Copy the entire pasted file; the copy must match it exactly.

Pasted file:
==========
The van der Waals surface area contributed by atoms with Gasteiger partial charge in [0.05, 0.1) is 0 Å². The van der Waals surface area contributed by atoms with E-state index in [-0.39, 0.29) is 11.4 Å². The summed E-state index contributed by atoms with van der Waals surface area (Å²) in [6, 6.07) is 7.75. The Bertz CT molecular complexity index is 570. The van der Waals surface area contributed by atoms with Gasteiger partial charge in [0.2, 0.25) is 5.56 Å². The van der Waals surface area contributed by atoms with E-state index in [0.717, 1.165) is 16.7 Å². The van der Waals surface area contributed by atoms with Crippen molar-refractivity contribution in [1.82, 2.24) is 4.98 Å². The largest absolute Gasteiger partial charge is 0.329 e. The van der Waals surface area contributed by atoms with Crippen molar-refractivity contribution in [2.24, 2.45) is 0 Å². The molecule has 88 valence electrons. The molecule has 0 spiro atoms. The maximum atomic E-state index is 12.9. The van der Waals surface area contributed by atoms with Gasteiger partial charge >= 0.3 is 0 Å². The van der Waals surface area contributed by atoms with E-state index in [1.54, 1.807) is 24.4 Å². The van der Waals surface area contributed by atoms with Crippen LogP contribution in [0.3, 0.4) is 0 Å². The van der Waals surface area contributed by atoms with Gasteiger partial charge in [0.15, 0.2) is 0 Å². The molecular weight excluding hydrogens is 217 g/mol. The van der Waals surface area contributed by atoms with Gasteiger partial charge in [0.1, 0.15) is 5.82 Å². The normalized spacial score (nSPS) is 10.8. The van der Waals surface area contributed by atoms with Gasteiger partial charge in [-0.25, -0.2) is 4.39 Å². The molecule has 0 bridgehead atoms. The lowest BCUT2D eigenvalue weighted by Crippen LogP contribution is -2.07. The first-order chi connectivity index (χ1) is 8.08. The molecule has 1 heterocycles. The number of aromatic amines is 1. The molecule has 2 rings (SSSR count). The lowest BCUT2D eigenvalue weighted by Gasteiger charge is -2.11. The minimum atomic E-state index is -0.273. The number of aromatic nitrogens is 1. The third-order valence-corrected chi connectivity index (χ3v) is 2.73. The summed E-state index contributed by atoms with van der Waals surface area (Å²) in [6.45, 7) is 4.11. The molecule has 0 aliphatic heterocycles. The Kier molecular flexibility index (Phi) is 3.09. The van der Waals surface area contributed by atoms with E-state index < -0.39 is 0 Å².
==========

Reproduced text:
The van der Waals surface area contributed by atoms with Gasteiger partial charge in [0.05, 0.1) is 0 Å². The van der Waals surface area contributed by atoms with E-state index in [-0.39, 0.29) is 11.4 Å². The summed E-state index contributed by atoms with van der Waals surface area (Å²) in [6, 6.07) is 7.75. The Bertz CT molecular complexity index is 570. The van der Waals surface area contributed by atoms with Gasteiger partial charge in [0.2, 0.25) is 5.56 Å². The van der Waals surface area contributed by atoms with E-state index in [0.717, 1.165) is 16.7 Å². The van der Waals surface area contributed by atoms with Crippen molar-refractivity contribution in [1.82, 2.24) is 4.98 Å². The largest absolute Gasteiger partial charge is 0.329 e. The van der Waals surface area contributed by atoms with Crippen molar-refractivity contribution in [2.24, 2.45) is 0 Å². The molecule has 88 valence electrons. The molecule has 0 spiro atoms. The maximum atomic E-state index is 12.9. The van der Waals surface area contributed by atoms with Gasteiger partial charge >= 0.3 is 0 Å². The van der Waals surface area contributed by atoms with E-state index in [1.54, 1.807) is 24.4 Å². The van der Waals surface area contributed by atoms with Crippen LogP contribution in [0.3, 0.4) is 0 Å². The van der Waals surface area contributed by atoms with Gasteiger partial charge in [0.15, 0.2) is 0 Å². The molecular weight excluding hydrogens is 217 g/mol. The van der Waals surface area contributed by atoms with Gasteiger partial charge in [0.1, 0.15) is 5.82 Å². The normalized spacial score (nSPS) is 10.8. The van der Waals surface area contributed by atoms with Gasteiger partial charge in [-0.25, -0.2) is 4.39 Å². The molecule has 0 bridgehead atoms. The lowest BCUT2D eigenvalue weighted by Crippen LogP contribution is -2.07. The first-order chi connectivity index (χ1) is 8.08. The molecule has 1 heterocycles. The number of aromatic amines is 1. The molecule has 2 rings (SSSR count). The lowest BCUT2D eigenvalue weighted by Gasteiger charge is -2.11. The minimum atomic E-state index is -0.273. The number of aromatic nitrogens is 1. The third-order valence-corrected chi connectivity index (χ3v) is 2.73. The summed E-state index contributed by atoms with van der Waals surface area (Å²) in [6.45, 7) is 4.11. The molecule has 0 aliphatic heterocycles. The Kier molecular flexibility index (Phi) is 3.09. The van der Waals surface area contributed by atoms with E-state index < -0.39 is 0 Å².